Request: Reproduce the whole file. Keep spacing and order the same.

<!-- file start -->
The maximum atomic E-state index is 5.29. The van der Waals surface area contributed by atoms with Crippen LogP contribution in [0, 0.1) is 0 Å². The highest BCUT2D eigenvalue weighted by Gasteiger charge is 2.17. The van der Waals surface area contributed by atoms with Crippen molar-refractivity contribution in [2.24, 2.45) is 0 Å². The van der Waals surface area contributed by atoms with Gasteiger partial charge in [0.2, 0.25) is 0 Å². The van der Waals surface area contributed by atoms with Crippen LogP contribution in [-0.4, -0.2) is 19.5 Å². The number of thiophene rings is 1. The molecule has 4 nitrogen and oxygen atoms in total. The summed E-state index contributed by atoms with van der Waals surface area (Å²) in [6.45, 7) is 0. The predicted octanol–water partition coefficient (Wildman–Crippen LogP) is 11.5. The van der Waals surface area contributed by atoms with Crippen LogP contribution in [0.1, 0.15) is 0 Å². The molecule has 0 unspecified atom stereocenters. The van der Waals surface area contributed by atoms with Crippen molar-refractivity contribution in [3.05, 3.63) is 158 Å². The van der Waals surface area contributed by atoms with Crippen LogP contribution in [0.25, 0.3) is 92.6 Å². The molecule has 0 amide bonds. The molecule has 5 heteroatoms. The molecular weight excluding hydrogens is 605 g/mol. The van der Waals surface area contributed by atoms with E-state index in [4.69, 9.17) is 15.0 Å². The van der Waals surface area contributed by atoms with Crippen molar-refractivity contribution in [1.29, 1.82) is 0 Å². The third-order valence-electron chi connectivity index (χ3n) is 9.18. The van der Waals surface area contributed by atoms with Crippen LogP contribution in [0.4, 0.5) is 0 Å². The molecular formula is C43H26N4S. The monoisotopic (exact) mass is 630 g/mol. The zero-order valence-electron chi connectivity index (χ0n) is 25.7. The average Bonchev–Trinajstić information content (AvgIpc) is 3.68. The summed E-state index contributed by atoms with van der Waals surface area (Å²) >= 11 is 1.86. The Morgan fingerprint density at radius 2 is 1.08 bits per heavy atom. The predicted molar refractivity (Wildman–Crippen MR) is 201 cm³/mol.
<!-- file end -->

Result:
The maximum atomic E-state index is 5.29. The van der Waals surface area contributed by atoms with Crippen LogP contribution in [0, 0.1) is 0 Å². The highest BCUT2D eigenvalue weighted by Gasteiger charge is 2.17. The van der Waals surface area contributed by atoms with Crippen molar-refractivity contribution in [2.24, 2.45) is 0 Å². The van der Waals surface area contributed by atoms with Gasteiger partial charge in [0.2, 0.25) is 0 Å². The van der Waals surface area contributed by atoms with Crippen LogP contribution in [-0.4, -0.2) is 19.5 Å². The number of thiophene rings is 1. The molecule has 4 nitrogen and oxygen atoms in total. The summed E-state index contributed by atoms with van der Waals surface area (Å²) in [6.45, 7) is 0. The predicted octanol–water partition coefficient (Wildman–Crippen LogP) is 11.5. The van der Waals surface area contributed by atoms with Crippen LogP contribution in [0.1, 0.15) is 0 Å². The molecule has 0 unspecified atom stereocenters. The van der Waals surface area contributed by atoms with Crippen molar-refractivity contribution in [3.05, 3.63) is 158 Å². The van der Waals surface area contributed by atoms with Crippen LogP contribution in [0.25, 0.3) is 92.6 Å². The molecule has 0 amide bonds. The molecule has 5 heteroatoms. The molecular weight excluding hydrogens is 605 g/mol. The van der Waals surface area contributed by atoms with E-state index in [4.69, 9.17) is 15.0 Å². The van der Waals surface area contributed by atoms with Crippen molar-refractivity contribution in [1.29, 1.82) is 0 Å². The third-order valence-electron chi connectivity index (χ3n) is 9.18. The van der Waals surface area contributed by atoms with Crippen LogP contribution in [0.4, 0.5) is 0 Å². The molecular formula is C43H26N4S. The monoisotopic (exact) mass is 630 g/mol. The zero-order valence-electron chi connectivity index (χ0n) is 25.7. The average Bonchev–Trinajstić information content (AvgIpc) is 3.68. The summed E-state index contributed by atoms with van der Waals surface area (Å²) >= 11 is 1.86. The Morgan fingerprint density at radius 2 is 1.08 bits per heavy atom. The predicted molar refractivity (Wildman–Crippen MR) is 201 cm³/mol.